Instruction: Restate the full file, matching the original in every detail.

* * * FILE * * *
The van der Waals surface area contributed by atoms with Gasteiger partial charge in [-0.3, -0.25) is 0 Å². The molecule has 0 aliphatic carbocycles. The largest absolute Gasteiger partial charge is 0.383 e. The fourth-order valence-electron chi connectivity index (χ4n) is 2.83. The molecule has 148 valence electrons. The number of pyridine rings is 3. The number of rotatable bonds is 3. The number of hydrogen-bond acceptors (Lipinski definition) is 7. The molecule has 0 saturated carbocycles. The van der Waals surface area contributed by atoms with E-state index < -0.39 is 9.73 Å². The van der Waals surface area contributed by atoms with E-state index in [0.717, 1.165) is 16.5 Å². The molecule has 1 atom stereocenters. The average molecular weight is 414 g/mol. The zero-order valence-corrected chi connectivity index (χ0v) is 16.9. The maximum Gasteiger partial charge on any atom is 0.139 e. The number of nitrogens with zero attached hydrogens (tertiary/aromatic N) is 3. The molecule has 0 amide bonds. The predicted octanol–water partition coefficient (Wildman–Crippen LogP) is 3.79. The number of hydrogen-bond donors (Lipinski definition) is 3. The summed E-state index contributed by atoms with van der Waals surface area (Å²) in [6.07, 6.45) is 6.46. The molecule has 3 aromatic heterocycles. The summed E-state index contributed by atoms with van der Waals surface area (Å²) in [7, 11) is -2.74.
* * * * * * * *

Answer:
The van der Waals surface area contributed by atoms with Gasteiger partial charge in [-0.3, -0.25) is 0 Å². The molecule has 0 aliphatic carbocycles. The largest absolute Gasteiger partial charge is 0.383 e. The fourth-order valence-electron chi connectivity index (χ4n) is 2.83. The molecule has 148 valence electrons. The number of pyridine rings is 3. The number of rotatable bonds is 3. The number of hydrogen-bond acceptors (Lipinski definition) is 7. The molecule has 0 saturated carbocycles. The van der Waals surface area contributed by atoms with E-state index < -0.39 is 9.73 Å². The van der Waals surface area contributed by atoms with E-state index in [0.717, 1.165) is 16.5 Å². The molecule has 1 atom stereocenters. The average molecular weight is 414 g/mol. The zero-order valence-corrected chi connectivity index (χ0v) is 16.9. The maximum Gasteiger partial charge on any atom is 0.139 e. The number of nitrogens with zero attached hydrogens (tertiary/aromatic N) is 3. The molecule has 0 amide bonds. The predicted octanol–water partition coefficient (Wildman–Crippen LogP) is 3.79. The number of hydrogen-bond donors (Lipinski definition) is 3. The summed E-state index contributed by atoms with van der Waals surface area (Å²) in [6.07, 6.45) is 6.46. The molecule has 3 aromatic heterocycles. The summed E-state index contributed by atoms with van der Waals surface area (Å²) in [7, 11) is -2.74.